Few things strike horror into the hearts of runners more than knee pain. Visions of confining yourself to walking start to haunt you, even during the daytime. Some diehard folks put off seeking care longer than they should out of fear of getting put on the disabled list.
However, if you want to keep running well into your sunset years, you need to listen to your body and pinpoint your ache source. Many conditions resolve themselves with little more than adequate rest. Even if your injuries require surgical intervention, the earlier you start treatment, the better your chances for a full recovery.
This condition, also known as “jumper’s knee,” occurs when your patellar tendon becomes inflamed from overuse. While logging too many miles can trigger it, so can cross-training activities like HIIT classes that involve moves like box jumps. The pain from this ailment can wake you up at night — but it is treatable.
The recipe for healing patellar tendonitis involves resting the injured limb and using NSAID pain relievers and ice packs to reduce swelling. As you begin healing, work back into your routine gradually by performing low-impact moves. You can strengthen the muscles around your knee by performing leg extensions with light weights.
While patellar tendonitis inflames the tendon that attaches your kneecap to your lower leg, runner’s knee affects those that connect to the femur. The symptoms are similar, although runner’s knee tends to be more dull and achy than sharp. As this ailment tends to recur, the best long-term remedy involves strengthening your quadriceps and keeping your hamstrings flexible.
Your menisci are two large, C-shaped pieces of cartilage on top of your tibia, one of your lower leg bones. Because these formations allow your knee to glide when you end your leg, damage can result in significant pain. Usually, a sudden stop or twisting motion causes the injury, but deep squats or kneeling with heavy weight can also cause tears.
The risk of meniscus tears increases as you age as your cartilage starts to deteriorate over time. While some such injuries heal with rest and stabilization, other cases require surgical intervention.
Iliotibial Band Syndrome
Do you have pain along the side of your knee that gets worse when you go downhill? You could have iliotibial (IT) band syndrome. This injury results from overuse and symptoms typically develop after a grueling workout. You may feel an audible snapping sensation as the band flicks over the tips of your bones. Experts recommend rest and either ice or heat for pain relief, but methods like ultrasound therapy can help those with persistent cases.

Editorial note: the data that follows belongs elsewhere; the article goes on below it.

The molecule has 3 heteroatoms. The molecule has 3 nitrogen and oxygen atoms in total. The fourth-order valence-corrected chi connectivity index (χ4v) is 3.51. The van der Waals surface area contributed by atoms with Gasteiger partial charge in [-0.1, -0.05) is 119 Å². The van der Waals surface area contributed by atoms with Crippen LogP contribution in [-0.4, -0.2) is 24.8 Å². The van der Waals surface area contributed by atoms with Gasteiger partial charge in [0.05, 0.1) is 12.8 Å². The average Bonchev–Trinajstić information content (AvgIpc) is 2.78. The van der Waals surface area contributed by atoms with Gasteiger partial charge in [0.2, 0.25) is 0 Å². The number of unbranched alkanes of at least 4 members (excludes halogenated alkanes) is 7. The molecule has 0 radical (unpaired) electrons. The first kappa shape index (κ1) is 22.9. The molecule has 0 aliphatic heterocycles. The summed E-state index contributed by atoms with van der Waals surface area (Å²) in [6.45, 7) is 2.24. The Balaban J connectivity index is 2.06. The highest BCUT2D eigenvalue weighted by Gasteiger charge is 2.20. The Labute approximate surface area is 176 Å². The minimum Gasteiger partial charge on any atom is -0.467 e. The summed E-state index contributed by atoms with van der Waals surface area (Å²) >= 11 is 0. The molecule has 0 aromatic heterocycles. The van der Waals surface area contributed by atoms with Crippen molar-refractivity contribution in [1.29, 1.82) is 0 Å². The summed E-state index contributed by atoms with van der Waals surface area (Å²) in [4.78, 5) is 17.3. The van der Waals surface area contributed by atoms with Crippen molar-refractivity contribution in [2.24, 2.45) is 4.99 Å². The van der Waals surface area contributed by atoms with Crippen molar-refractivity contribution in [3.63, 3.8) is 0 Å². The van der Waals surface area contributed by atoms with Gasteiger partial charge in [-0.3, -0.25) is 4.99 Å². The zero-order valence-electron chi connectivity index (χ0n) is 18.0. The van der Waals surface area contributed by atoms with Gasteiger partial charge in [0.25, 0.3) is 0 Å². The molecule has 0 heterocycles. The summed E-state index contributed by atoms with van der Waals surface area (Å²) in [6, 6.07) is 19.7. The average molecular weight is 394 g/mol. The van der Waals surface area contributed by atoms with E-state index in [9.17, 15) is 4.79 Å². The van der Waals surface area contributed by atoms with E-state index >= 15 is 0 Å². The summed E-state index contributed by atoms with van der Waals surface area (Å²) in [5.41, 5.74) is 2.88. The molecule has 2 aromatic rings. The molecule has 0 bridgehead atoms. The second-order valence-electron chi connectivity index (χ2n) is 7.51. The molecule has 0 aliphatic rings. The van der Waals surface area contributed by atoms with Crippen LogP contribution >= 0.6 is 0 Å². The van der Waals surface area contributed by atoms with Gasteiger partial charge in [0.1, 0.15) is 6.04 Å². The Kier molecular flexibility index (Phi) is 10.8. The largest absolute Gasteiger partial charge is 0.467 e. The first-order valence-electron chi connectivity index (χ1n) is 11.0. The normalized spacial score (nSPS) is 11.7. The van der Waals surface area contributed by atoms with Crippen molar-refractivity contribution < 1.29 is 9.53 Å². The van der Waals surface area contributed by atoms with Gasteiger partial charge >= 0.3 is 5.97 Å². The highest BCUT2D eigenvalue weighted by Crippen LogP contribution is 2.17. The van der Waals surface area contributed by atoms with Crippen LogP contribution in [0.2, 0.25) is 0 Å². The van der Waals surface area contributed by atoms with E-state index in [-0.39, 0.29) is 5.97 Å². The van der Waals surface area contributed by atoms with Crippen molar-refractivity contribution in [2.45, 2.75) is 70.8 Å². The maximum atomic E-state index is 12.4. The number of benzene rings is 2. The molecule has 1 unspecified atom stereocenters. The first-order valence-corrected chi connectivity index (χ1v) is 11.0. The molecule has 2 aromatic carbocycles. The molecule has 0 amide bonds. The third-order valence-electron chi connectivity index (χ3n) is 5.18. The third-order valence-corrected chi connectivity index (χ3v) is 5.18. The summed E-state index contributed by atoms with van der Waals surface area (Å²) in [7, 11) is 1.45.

If you have any of the various forms of arthritis, you could experience knee pain when you run. Osteoarthritis frequently occurs in individuals over 40, while the rheumatoid variety can strike at any age. Your physician can diagnose you based on blood test and X-ray results. While arthritis has no cure, physical movement often eases symptoms when you follow a moderate training program.
Your joints have small, fluid-filled sacs surrounding them called bursae. When these become inflamed, bursitis results. This condition is treated through adequate rest, although you might suffer recurring bouts throughout your running career. You might ease some discomfort if you maintain a healthy weight and practice correct form when lifting heavy objects.
Like other dislocation injuries, when this condition occurs to your patella, you can determine severity by the degree of impairment. Sometimes, your knee may become stuck in a bent position if the kneecap moves to the outside. You may need to wear a brace if you are prone to this type of injury. Severe cases can require reconstructive surgery.
Ease the Pain If Your Knees Hurt When You Run
If you experience knee pain during or after a run, seek medical treatment if the problem persists or becomes severe. You might not relish the thought of resting for a few weeks, but it’s better than spending the rest of your life on the bench.